A Shortage of Everything Except Errors: Harm Associated With Drug Shortages

ISMP Medication Safety Alert 

In This Article

Abstract and Introduction


In the November 3, 2011 ISMP newsletter, we asked hospital pharmacy staff to let us know if the drug shortage problem in the US has continued to result in harmful outcomes for hospitalized patients. At that time, an Associated Press article had just reported 15 deaths in the prior 15 months that were linked directly to drug shortages.[1] (Thirteen of these deaths had also been reported to ISMP.) In response to our request for information, nearly a hundred practitioners took our short survey and strengthened our belief that the ongoing drug shortage crisis is extracting a significant toll on patient safety.

Survey respondents provided a bleak picture of certain and suspected patient harm that has resulted during the past year (March 2011 to March 2012) due to crucial drug shortages. The medications most commonly involved in the reported adverse events include: chemotherapy (27%), particularly DOXOrubicin; opioid analgesics (17%), mostly fentaNYL and morphine; electrolytes (7%); antibiotics (5%); phentolamine (4%); and phytonadione (4%). See Table 1 for a list of medications involved in more than one reported adverse outcome.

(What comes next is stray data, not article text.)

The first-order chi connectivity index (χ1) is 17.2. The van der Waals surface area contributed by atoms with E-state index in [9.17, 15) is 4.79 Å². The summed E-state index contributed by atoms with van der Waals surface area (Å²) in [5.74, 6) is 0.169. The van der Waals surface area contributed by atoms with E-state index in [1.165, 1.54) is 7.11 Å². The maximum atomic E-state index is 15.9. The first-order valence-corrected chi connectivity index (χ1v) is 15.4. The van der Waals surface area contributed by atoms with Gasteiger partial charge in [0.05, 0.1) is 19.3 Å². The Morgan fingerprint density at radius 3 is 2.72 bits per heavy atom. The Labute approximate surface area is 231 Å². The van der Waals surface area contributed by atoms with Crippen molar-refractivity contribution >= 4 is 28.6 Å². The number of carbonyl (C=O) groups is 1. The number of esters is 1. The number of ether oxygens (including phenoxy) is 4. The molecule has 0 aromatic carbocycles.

The types of harm reported by respondents included prolonged duration or progression of a disease, transient and permanent injuries, and death (n=4). Table 2 provides examples of the types of harm reported; in many cases, patients suffered more than one type of harm from the drug shortage. Problems associated with a drug shortage that resulted in harm fell primarily into four categories:

  1. Alternative medication provided, but it was not the drug of choice, which led to inadequate treatment (35%)

  2. An error with an alternative drug or form/strength of a drug used as a substitution for the drug in short supply (27%)

  3. An omission of vital medication leading to non-treatment of the patient (27%)

  4. An error when a hospital pharmacy attempted to compound a product or drug strength no longer available (6%).


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